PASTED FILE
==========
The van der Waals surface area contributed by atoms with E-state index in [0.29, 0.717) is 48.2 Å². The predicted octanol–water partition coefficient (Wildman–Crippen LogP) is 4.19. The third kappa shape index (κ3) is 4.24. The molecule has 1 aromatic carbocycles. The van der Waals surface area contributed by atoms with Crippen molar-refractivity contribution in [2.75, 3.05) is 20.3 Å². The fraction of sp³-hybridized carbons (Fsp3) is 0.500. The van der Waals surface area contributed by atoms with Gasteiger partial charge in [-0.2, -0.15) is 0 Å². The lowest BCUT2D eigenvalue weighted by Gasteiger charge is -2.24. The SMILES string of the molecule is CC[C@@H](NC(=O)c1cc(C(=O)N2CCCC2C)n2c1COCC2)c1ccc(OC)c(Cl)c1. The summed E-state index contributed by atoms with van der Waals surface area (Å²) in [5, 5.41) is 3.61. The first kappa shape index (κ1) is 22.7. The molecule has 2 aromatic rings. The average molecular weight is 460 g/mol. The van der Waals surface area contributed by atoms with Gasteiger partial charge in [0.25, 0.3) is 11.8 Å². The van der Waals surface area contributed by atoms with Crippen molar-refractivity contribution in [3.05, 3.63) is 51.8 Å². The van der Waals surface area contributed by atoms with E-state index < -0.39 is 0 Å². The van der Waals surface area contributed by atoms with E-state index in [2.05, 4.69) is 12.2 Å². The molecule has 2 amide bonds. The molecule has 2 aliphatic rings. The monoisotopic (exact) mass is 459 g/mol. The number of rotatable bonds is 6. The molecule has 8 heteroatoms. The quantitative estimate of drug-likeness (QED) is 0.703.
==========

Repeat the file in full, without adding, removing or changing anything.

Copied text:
The van der Waals surface area contributed by atoms with E-state index in [0.29, 0.717) is 48.2 Å². The predicted octanol–water partition coefficient (Wildman–Crippen LogP) is 4.19. The third kappa shape index (κ3) is 4.24. The molecule has 1 aromatic carbocycles. The van der Waals surface area contributed by atoms with Crippen molar-refractivity contribution in [2.75, 3.05) is 20.3 Å². The fraction of sp³-hybridized carbons (Fsp3) is 0.500. The van der Waals surface area contributed by atoms with Gasteiger partial charge in [-0.2, -0.15) is 0 Å². The lowest BCUT2D eigenvalue weighted by Gasteiger charge is -2.24. The SMILES string of the molecule is CC[C@@H](NC(=O)c1cc(C(=O)N2CCCC2C)n2c1COCC2)c1ccc(OC)c(Cl)c1. The summed E-state index contributed by atoms with van der Waals surface area (Å²) in [5, 5.41) is 3.61. The first kappa shape index (κ1) is 22.7. The molecule has 2 aromatic rings. The average molecular weight is 460 g/mol. The van der Waals surface area contributed by atoms with Gasteiger partial charge in [0.25, 0.3) is 11.8 Å². The van der Waals surface area contributed by atoms with Crippen molar-refractivity contribution in [3.05, 3.63) is 51.8 Å². The van der Waals surface area contributed by atoms with E-state index < -0.39 is 0 Å². The van der Waals surface area contributed by atoms with E-state index in [2.05, 4.69) is 12.2 Å². The molecule has 2 amide bonds. The molecule has 2 aliphatic rings. The monoisotopic (exact) mass is 459 g/mol. The number of rotatable bonds is 6. The molecule has 8 heteroatoms. The quantitative estimate of drug-likeness (QED) is 0.703.